That mast cells participate in inflammatory reactions is beyond argument. A major question posed by mast cell biologists is whether specific functions in inflammation are subserved by different subsets of the mast cell population. We have investigated the two major subsets of human mast cells (MC(T) and MC(TC)), in the chronic inflammatory processes associated with rheumatoid arthritis (RA). Whereas normal synovium contains mainly MC(TC) mast cells, the MC(T) subset is selectively expanded in early RA, in numbers that correlate with synoviocyte hyperplasia and T-lymphocyte infiltration. In contrast, in RA of long duration, MC(TC) mast cells predominate in numbers that correlate with clinical indices of rapidity of disease progression. We suggest that MC(T) mast cells participate in active inflammatory events, whereas MC(TC) mast cells may be more relevant in repair or damage to connective tissues.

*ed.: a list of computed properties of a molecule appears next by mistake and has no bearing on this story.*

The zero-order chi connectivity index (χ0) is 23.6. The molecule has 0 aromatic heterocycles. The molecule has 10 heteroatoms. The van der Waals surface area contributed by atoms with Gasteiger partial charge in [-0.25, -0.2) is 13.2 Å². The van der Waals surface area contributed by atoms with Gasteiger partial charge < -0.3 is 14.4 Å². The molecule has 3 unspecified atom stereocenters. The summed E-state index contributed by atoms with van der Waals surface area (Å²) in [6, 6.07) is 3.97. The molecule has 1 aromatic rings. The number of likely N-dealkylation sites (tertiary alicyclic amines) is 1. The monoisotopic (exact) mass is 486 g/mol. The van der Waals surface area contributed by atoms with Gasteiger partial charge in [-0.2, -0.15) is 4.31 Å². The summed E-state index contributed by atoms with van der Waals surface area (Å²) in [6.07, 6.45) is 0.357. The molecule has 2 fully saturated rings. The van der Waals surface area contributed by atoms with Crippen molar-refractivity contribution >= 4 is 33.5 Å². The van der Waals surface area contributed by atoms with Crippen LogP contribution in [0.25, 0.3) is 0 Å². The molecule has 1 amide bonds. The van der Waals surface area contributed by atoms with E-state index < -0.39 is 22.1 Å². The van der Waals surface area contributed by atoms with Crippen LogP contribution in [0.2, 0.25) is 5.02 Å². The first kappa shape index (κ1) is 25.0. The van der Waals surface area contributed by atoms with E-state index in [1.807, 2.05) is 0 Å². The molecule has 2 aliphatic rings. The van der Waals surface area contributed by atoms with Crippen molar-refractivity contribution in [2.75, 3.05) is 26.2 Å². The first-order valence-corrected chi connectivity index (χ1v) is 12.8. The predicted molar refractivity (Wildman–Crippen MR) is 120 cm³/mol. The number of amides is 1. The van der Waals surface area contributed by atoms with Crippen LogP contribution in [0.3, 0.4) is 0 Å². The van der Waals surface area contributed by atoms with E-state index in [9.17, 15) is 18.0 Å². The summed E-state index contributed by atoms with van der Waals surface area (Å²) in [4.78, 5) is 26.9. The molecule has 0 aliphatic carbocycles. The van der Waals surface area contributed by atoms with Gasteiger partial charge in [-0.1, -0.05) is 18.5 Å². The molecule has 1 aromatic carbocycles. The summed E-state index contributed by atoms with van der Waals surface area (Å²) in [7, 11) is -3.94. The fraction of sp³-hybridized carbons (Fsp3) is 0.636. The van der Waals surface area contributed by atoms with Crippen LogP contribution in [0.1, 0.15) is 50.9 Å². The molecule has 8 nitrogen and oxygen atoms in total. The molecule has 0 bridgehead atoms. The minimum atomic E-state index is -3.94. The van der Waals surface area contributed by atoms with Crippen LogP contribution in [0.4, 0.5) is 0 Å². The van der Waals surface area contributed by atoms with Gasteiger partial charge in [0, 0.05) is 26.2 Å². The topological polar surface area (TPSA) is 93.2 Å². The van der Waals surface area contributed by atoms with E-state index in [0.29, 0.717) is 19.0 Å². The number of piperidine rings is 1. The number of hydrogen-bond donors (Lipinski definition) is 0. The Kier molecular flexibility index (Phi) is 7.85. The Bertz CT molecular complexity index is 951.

|Number of pages||5|
|Publication status||Published - 2000|
- Mast cell
- Rheumatoid arthritis